A Bloomberg survey suggested at the end of December that India ranked among the top three preferred equity markets for foreign investors for the third time in a row. Overseas investors had ploughed in Rs 1 lakh crore ($14 billion) into Indian equities in 2019 and are expected to remain enthusiastic about Indian stocks in 2020 as well. So, why was the home-grown investor hiding away and why was that aspirational Indian consumer, whose craving for more had kept the GDP wheel turning over the last few decades, suddenly turned tight-fisted, as the deserted malls and shopping places seemed to suggest?

Subramanian and Felman trace the “trigger for the slowdown” to the collapse of the Rs 90,000 crore giant ILFS in September 2018, which then brought all non-banking financial companies (NBFCs) under the scanner. The NBFCs had lent heavily to realtors, who were stuck with huge inventories. The banks, which had lent to the NBFCs and were still struggling with the non-performing assets (NPAs) of companies that had gone belly up earlier, were obviously not gung-ho about taking on more risks, leading to the frightening credit crunch.

Arvind Virmani, also a former Chief Economic Advisor to the government of India attributes the slow-down to three factors. “A suppression of the Black economy without a commensurate increase in the White economy, institutional reform of the monetary credit system, which tightened monetary policy sharply and exposed hidden NPAs and tightening fiscal policy, which relied overly on sudden tax increases to balance the books. These triggered a financial crisis (IL&FS, NBFCs) and loss of confidence (Budget 2019-20) in the second half of FY19, leading to a sudden collapse of growth in FY20,” says Virmani, who is now chairman, Foundation For Economic Growth & Welfare and president, Forum for Strategic Initiative at Harvard University.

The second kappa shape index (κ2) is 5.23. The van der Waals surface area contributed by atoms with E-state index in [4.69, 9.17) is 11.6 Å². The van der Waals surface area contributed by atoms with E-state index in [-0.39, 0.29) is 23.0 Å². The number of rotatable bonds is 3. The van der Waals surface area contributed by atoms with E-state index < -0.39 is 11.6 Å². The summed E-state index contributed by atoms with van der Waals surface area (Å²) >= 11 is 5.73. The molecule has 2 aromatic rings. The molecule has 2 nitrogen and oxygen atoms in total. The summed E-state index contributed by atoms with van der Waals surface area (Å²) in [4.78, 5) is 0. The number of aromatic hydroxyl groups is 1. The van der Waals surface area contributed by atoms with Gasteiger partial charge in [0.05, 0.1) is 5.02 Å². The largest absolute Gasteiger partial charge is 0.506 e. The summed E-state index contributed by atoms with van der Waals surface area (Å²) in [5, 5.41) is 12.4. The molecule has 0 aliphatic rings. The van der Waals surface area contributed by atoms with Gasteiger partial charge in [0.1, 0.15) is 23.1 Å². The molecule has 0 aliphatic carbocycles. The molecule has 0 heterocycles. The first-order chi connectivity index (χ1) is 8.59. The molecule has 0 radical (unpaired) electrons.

In her discourses with banks and industry, Union Finance Minister, Nirmala Sitharaman has attempted to allay apprehensions of the “Three C’s” − the Central Bureau of Investigation (CBI), Central Vigilance Commission (CVC) and the Comptroller and Auditor General of India (CAG). After entreating banks to “move” capital, the finance minister urged industry to unleash their “animal spirits”, in an allusion to Lord John Maynard Keynes.

“Investors are affected by the risk and return on investment, which was negatively affected,” concedes Virmani. He says the situation had remedied, though, “due to corrective action taken by government and expected in next six months.” The finance minister has already announced a massive cut in corporate taxes to incentivise investments and the central bank has trimmed its rates by 135 basis points across 2019.

Beyond the realm of numbers, stockpiles of unsold fast moving consumer goods at malls and shopping arcades tell of a consumer who had taken fright. “The economy needs a demand side boost badly,” muses Nilabja Ghosh, professor at the Institute of Economic Growth. “But it would be better if demand comes from the lower economic strata rather than from above,” she says.

“India has always depended on a balanced growth of private consumption and private investment. Any short term stimulus must be designed to improve medium term incentives for investment,” adds Virmani. “Private Consumption has already turned around in Q2 of FY20, and I expect this to continue in the rest of FY 20,” he says.

As if on cue, December 31 estimates showed that Goods and Services Tax (GST) collections had increased for the second consecutive month in 2019 and had shot up to Rs 1.03 lakh crore in December, a nine per cent rise over December 2018. And yes, the sun came out across the chilly plains of north India, at the dawn of the new decade!